While the more fact that a will was written by a person who takes a beneft er der it is not sufficient to invalidate it, still if the bequest to him is large and he is a stranger to the testator's blood, the will will be scrutinized with suspicion, and proof of dae execution and testamentary capacity alone will not uphold it, and the beneficiary will be required to show clearly and satisfactorily that the testator knew its contents; and while undue influence such as will vitiate the will must, in a measure, destroy the testator's free agency, and cause him to dispose of his property contrary to his desire, yet where a confidential relation, such as principal and agent, existed between the testator and the beneficiary under the will, and continued to the testator's death, the presumption of undue influence arises, and affirmative proof is required to overcome it: Lyons v. Campbell, 88 Ala. 462.

If a testator is under guardianship as a non compos mentis, he is prima facie incapable of making a will, and a presumption of undue influence arises against his guardian, who is also made a legatee and executor under such will, and it is incumbent on the latter to show affirmatively, beyond a reaBonable doubt, that the testator had both mental capacity and freedom of will and action, such as are requisite to render a will legally valid: Breed v. Pratt, 18 Pick. 115. Accordingly, where a testator seventy years of age had been an habitual drunkard for fifty years, and his appetite for drink was so uncontrollable as to amount to a burning passion, and several years prior to his death he had inherited some money, at which time a guar. dian of his person and property was appointed, and he subsequently went to live with his brother, who offered him a home so long as he should live, with full and free consent and opportunity to drink when and what he pleased, and who resisted the efforts of his guardian to remove him, and that the testator had been drinking on the day that he executed his will making his brother sole legatee, these facts are sufficient to raise a presumption of undue influ. ence, and to justify the jury in finding that it was exercised: Will of Slinger, 72 Wis. 22.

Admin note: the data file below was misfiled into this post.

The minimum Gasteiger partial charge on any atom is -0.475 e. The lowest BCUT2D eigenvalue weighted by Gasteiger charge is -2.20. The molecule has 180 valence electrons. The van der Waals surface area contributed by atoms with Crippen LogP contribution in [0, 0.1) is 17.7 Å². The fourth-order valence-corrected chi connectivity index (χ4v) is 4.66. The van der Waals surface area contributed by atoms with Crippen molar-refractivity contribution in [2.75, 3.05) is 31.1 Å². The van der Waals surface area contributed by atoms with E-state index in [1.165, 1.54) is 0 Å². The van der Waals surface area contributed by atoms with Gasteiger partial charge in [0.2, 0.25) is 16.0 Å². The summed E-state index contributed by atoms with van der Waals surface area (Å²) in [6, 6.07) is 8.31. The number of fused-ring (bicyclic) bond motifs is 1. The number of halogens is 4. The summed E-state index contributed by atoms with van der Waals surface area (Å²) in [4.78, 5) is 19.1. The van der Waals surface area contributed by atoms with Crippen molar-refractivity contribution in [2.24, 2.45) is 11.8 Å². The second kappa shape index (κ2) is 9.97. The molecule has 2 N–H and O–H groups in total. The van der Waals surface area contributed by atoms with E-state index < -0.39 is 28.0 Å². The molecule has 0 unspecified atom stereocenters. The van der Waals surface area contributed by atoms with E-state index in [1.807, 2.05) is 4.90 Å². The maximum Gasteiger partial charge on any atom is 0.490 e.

Where a will is unnatural in its provisions, and inconsistent with the duties and obligations of the testator to the members of bis family, the presumption of undue influence is raised, and the burden of proof is thrown on the proponents of the will to give at least some reasonable explanation of its unnatural character, and to show that it was not the result of mental defect or perversion: In re Budlong, 18 Civ. Proc. Rep. 18.